A tiny macro area with very good detail.
The A60 performed very well in the macro category, capturing a tiny minimum area of only 2.10 x 1.57 inches (53 x 40 millimeters). Resolution is moderately high, with strong detail in the dollar bill. The coins and brooch are soft due to the very short shooting distance. There's more softness in the corners of this shot, mainly in the top left corner. The A60's flash had trouble throttling down for the short shooting distance, and overexposed the shot with a strong shadow in the lower right corner.
Good color and exposure, across the board.
The A60's Auto and Daylight white balances again produced similar results, with very good color (just slightly red in the white color block and resolution target). The Manual setting also produced good results, though with a slight greenish tint. Exposure is about right, and the A60 distinguishes the subtle tonal variations of the Q60 target well. Colors are nearly accurate in the large color blocks, though just a hint dark. However, the red and blue additive primary color blocks are a tad oversaturated. Detail is moderate in the shadow area of the charcoal briquettes, with low noise.
Excellent low-light performance, with good color and low noise.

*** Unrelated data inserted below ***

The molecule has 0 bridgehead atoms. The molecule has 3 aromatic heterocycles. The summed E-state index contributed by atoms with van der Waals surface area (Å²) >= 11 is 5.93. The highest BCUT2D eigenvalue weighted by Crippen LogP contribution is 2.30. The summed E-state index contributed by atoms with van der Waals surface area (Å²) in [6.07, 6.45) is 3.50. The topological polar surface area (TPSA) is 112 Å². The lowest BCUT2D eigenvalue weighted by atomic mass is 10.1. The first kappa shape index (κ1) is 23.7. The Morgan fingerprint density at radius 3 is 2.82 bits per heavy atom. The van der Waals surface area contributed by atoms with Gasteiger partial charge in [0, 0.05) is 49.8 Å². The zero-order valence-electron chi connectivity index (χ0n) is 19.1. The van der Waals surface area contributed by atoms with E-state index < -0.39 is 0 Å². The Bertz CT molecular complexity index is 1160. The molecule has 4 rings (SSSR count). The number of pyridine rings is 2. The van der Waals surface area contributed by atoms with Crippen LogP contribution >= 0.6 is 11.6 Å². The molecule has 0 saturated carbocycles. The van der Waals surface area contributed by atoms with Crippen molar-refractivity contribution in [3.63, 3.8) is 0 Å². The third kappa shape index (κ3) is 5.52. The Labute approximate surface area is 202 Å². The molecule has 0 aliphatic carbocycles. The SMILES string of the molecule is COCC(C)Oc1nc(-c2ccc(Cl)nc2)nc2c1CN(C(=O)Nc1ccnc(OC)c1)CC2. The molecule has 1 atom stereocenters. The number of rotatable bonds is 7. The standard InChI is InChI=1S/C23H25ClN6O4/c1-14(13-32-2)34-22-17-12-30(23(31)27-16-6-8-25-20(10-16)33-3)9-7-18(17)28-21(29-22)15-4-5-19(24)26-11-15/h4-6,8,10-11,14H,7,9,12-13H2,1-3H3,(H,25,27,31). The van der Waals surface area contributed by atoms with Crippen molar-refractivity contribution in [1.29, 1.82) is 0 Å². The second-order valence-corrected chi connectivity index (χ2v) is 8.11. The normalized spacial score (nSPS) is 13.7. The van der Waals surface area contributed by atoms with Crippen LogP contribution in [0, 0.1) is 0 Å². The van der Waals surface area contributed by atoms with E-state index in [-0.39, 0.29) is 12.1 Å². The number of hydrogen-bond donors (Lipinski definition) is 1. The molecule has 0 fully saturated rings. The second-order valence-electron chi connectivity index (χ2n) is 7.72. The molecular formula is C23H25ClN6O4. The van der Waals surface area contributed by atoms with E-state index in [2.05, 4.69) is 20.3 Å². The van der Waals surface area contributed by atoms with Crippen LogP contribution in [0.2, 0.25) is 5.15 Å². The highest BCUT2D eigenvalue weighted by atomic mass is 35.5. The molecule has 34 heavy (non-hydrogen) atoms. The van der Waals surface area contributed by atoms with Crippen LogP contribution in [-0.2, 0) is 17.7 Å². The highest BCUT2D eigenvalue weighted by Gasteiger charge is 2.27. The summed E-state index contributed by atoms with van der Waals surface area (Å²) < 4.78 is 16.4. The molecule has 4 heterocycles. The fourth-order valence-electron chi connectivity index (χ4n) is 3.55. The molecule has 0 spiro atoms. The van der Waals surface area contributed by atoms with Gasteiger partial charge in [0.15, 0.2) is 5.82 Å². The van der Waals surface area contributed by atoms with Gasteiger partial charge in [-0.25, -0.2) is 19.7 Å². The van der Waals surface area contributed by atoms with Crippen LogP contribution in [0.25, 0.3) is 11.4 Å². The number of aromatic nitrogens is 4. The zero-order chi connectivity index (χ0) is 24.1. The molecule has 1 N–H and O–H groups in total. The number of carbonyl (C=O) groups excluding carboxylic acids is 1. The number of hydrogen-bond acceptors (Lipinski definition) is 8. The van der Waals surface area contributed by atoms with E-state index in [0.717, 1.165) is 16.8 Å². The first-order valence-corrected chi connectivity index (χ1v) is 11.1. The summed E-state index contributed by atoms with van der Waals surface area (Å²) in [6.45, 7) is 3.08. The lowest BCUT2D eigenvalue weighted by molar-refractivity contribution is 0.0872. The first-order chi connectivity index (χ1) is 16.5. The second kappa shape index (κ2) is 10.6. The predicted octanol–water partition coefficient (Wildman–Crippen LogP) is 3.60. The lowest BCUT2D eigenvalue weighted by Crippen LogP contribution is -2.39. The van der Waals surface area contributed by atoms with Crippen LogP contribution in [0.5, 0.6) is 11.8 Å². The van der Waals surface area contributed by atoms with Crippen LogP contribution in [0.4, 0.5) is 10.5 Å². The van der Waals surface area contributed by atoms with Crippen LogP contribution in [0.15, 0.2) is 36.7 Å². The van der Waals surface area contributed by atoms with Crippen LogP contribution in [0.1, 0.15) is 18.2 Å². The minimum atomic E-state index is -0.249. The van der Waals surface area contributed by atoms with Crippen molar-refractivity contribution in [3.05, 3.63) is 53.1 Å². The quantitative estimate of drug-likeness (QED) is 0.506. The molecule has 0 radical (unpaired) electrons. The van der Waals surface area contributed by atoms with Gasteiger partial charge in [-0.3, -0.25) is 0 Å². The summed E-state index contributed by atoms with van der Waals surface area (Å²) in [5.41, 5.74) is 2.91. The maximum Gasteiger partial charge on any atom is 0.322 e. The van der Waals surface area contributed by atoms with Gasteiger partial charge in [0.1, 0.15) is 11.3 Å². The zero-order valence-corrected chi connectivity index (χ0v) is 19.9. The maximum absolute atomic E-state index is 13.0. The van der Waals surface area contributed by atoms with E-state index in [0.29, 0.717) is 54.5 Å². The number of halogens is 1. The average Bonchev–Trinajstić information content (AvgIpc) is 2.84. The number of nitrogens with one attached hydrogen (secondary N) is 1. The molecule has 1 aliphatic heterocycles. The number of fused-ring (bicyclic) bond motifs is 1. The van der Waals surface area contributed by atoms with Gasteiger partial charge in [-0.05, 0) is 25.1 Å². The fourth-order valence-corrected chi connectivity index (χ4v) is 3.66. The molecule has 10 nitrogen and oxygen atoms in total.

With a maximum exposure time of 15 seconds and a full Manual exposure mode, and a bright autofocus-assist light, the A60 can handle very dark shooting conditions quite well. In my testing, the camera produced clear, bright, usable images down to the 1/16 foot-candle (0.67 lux) limit, with good color at the 100, 200, and 400 ISO settings. At ISO 50, the target was bright at the 1/8 foot-candle (1.3 lux) light level, though you could arguably use the image at the 1/16 foot-candle light level as well. Color is pretty good from the Auto white balance, though just slightly reddish. Noise is pretty low all the way to ISO 200, where it increases to a moderate level, becoming much more noticeable at ISO 400. The table below shows the best exposure I was able to obtain for each of a range of illumination levels. Images in this table (like all sample photos) are untouched, exactly as they came from the camera.